SCOTUS Arguments Can Become “Must-See Television”

CaptureThe United States Supreme Court prohibits cameras during its oral arguments, although each argument is audio-recorded. But, as Last Week Tonight host John Oliver points out, audio recording makes television coverage of those arguments “basically unwatchable” because television must present its coverage of the arguments by using artist renderings of the proceedings with audio clips.

Yet, as Oliver also points out, what happens at the United States Supreme Court is important and the public should pay attention. Oliver has a solution: the real dogs, fake paws Supreme Court. (Warning: some language is Not Safe For Work (NSFW).)

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Law’s Love of Adverbs

Ah—the maligned adverb. Many writers eschew them. Stephen King, for example, seems to hate them. In his book, On Writing: A Memoir of the Craft, he writes, “I believe the road to hell is paved with adverbs[.]” He likens them to dandelions: one of them might look pretty, but they’re actually weeds that can and do take over your lawn (or, in the case of adverbs, your writing).

What is an adverb? Generally speaking, it’s a word that ends in –ly (though not always; scroll down here to see adverbs as emphasizers, amplifiers, and downtoners—all words we lawyers like to use). The purpose of an adverb is to modify verbs, adjectives or other adverbs. Getting rid of adverbs can, in fact, make our writing better because we are forced to choose stronger or more precise words. For example, I could write, Losing that case made me very angry. In that sentence, the adverb is “very” and it modifies “angry.” I wasn’t just angry, I was very angry. But wouldn’t it be more vivid, more precise, if I instead wrote, Losing that case made me livid?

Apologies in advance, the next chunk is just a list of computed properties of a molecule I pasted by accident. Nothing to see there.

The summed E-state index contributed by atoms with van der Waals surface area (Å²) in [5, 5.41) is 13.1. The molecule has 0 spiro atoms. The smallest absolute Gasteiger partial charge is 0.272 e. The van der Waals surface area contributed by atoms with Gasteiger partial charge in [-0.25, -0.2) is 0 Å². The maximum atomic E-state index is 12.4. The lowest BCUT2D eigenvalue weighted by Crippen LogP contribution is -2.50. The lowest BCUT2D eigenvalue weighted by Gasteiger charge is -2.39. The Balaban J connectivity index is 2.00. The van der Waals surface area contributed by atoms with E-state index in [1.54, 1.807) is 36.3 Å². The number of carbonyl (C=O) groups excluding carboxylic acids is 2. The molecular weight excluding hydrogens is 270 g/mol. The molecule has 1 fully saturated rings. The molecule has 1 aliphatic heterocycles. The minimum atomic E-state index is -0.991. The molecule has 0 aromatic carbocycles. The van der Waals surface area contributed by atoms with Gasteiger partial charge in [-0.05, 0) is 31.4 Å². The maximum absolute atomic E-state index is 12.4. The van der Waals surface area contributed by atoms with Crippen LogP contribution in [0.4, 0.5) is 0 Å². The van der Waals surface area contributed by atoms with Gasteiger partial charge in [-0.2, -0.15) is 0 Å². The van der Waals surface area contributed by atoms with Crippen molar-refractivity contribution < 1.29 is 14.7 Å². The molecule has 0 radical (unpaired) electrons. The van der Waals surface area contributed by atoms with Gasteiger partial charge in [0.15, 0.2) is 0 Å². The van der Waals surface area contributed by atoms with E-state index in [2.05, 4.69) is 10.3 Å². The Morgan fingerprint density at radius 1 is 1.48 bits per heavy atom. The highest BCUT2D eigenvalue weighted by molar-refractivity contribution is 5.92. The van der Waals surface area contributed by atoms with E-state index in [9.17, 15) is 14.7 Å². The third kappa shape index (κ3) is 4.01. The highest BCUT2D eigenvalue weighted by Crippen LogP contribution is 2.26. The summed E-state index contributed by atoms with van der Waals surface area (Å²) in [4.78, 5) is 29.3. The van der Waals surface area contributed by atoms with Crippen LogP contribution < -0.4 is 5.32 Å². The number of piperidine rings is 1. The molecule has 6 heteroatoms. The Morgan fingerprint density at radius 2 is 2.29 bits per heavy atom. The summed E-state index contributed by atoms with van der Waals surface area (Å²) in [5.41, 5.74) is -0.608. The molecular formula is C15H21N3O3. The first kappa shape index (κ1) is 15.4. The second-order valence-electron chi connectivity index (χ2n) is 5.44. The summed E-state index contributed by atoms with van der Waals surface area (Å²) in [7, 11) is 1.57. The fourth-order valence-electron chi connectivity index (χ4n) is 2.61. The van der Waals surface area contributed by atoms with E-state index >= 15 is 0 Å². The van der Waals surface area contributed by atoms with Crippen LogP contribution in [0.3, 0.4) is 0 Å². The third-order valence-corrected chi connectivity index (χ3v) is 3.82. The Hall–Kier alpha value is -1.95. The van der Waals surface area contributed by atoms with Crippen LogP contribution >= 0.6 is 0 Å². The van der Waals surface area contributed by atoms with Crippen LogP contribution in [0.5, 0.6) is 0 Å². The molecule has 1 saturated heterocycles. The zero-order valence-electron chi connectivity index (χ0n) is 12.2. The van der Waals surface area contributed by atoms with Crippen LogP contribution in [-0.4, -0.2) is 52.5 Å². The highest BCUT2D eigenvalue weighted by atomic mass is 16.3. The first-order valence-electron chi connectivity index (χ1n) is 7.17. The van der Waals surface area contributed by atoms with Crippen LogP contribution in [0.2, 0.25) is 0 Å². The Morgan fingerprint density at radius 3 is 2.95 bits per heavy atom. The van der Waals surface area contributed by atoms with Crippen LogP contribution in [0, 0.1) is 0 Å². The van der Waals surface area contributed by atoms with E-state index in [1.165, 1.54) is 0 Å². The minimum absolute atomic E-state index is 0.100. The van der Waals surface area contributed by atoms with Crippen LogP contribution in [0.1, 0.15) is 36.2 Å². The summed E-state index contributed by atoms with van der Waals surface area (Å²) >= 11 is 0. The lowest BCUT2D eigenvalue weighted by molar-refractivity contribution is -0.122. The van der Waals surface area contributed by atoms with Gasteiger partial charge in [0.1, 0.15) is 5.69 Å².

That being said, there are good reasons to use adverbs, especially in legal writing of all kinds—memos, briefs, judicial opinions, statutes, rules, and regulations. Why? The law operates in the grey areas. A legal writer who is asked to give an objective opinion on whether a person might be liable for a particular claim can sometimes do no better than giving a qualified answer, like Martin is probably not liable. Other times, a legal writer will throw in adverbs to emphasize her point in a brief: Plaintiff is clearly entitled to relief. In judicial opinions, judges may want or need the wiggle room that an adverb can provide. A legal rule that comes from case law might allow certain conduct so long as it does not substantially burden certain people, for example. The question that lawyers will argue about in future cases, then, is what it means to substantially burden, and in so arguing, those lawyers will likely rely on tons of adverbs.

See here for a delightful article on why adverbs seem to be here to stay—at least for lawyers. Obviously, you’ll find it really enlightening.


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Wisconsin to Allow Same-Sex Marriage

wedding cakeOn Monday, the United States Supreme Court quietly denied certiorari on cases from three federal courts of appeals (the 4th Circuit, the 7th Circuit, and the 10th Circuit) that found bans on same-sex marriage to be unconstitutional. The Court’s denial leaves those federal decisions standing, thus making same-sex marriage legal in five states: Indiana, Oklahoma, Utah, Virginia, and Wisconsin. The decision is also likely to mean that the other states covered by those federal appellate court districts—Colorado, Kansas, North Carolina, South Carolina, West Virginia, and Wyoming—will also allow same-sex marriage. Or at least, they can’t ban it.

Most surprising to many SCOTUS observers was that the Court made no comment about its decision to deny certiorari.

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